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|Great Forest Park Balloon Race|
|Genre||Hot air balloon festival|
|Location(s)||Forest Park, St. Louis, Missouri|
The Great Forest Park Balloon Race is an annual hot air balloon festival held in Forest Park in St. Louis, Missouri. With more than 70 entrants and 130,000 spectators, it is the most well-attended single-day hot air balloon race in the United States.
The first race was launched by Nikki Caplan and John O'Toole in December 1973 at a gathering of six balloons and twenty spectators. In 1977, organization of the race passed from Caplan and O'Toole to a group of four novice balloonists who continue to coordinate the event today. These men are John Marlow, John Schaumburg, Ted Staley, and Dan Schettler, who formed a ballooning group known as the Mississippi River Balloon Transit Company. This company now is the host of the largest and most well attended balloon race. On May 23, 2000, the race was honored by the American Folklife Center at the Library of Congress as a local legacy after a nomination by then-Minority leader of the United States House of Representatives Dick Gephardt. So now, the Great Forest Park Balloon Race is forever documented through photographs, advertisements, media, and pilot rewards.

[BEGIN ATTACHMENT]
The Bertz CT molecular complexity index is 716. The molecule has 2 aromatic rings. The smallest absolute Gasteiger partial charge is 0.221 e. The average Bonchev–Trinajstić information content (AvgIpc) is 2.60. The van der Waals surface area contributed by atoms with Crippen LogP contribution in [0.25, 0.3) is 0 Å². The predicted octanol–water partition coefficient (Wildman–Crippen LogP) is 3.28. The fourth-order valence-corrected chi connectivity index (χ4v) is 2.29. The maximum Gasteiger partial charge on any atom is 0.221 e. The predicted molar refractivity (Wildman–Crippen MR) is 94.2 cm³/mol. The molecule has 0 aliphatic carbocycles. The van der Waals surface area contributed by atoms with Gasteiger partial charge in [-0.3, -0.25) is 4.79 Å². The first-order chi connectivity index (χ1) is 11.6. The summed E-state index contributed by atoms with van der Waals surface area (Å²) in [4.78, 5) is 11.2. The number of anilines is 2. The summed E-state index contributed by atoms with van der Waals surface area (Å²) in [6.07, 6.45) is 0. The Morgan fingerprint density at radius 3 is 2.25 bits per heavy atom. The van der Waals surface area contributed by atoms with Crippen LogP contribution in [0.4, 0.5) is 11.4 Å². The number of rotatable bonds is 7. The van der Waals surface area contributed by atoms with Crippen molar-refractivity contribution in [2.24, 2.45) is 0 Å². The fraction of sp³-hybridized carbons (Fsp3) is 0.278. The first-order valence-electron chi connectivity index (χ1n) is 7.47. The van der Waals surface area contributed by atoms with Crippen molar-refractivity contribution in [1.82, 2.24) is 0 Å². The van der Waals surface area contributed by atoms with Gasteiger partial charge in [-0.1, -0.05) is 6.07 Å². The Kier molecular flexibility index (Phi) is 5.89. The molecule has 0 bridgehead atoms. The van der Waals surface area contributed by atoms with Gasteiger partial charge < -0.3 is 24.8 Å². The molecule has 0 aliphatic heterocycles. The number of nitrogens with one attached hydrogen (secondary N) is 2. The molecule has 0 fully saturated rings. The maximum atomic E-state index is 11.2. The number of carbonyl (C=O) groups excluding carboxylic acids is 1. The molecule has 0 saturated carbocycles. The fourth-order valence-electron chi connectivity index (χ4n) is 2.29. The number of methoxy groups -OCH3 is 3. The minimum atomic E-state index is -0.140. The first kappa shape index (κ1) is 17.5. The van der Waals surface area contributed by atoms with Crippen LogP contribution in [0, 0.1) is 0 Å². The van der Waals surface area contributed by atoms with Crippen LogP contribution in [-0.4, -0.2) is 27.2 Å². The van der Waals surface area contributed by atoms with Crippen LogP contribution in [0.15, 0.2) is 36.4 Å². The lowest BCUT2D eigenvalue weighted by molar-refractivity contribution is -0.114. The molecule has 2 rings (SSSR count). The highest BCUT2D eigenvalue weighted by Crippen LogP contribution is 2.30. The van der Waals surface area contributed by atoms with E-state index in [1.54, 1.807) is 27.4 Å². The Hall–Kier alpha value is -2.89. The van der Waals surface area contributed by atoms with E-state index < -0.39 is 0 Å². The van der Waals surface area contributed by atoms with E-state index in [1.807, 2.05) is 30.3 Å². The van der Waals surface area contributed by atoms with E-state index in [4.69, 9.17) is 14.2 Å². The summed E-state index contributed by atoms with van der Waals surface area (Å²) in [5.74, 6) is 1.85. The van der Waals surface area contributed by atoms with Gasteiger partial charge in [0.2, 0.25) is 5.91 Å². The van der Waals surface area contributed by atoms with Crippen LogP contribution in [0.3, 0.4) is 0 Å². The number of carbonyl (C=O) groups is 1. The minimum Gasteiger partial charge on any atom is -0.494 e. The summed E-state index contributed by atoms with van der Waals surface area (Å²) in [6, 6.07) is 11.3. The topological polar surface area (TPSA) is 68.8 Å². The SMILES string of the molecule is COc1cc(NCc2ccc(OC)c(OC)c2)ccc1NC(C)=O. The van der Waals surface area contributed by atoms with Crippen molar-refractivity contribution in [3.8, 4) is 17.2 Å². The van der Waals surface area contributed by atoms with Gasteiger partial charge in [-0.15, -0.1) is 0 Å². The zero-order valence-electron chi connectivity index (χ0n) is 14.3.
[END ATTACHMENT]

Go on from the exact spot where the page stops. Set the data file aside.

On the day before the race, the hot air balloons participate in the Balloon Glow, a night glow opportunity for spectators to walk among inflated balloons illuminated by their burners. In addition to the Balloon Glow and a fireworks show, during the week of the event, a free public orchestral concert by the Saint Louis Symphony Orchestra is held on nearby Art Hill, adjacent to the Saint Louis Art Museum. During the race, the balloonists attempt to "chase" a 166-foot balloon of a pink bunny after taking off from the Central Fields in Forest Park. The goal is to follow the bunny until it lands, and then each pilot drops a sandbag or birdseed bag as close as possible to the bunny balloon. The winner is decided based on which pilots's sandbag, or birdseed bag, is the closest to the bunny. Due to its urban location in the city of St. Louis, the race is considered "particularly prestigious and challenging", and participation is by invitation only. At times, landing sites have included backyards, baseball diamonds, golf courses, street intersections, and the convent grounds of the School Sisters of Notre Dame. The balloon race is accompanied by a festival that includes food and drink, inflatable castles, and a climbing wall.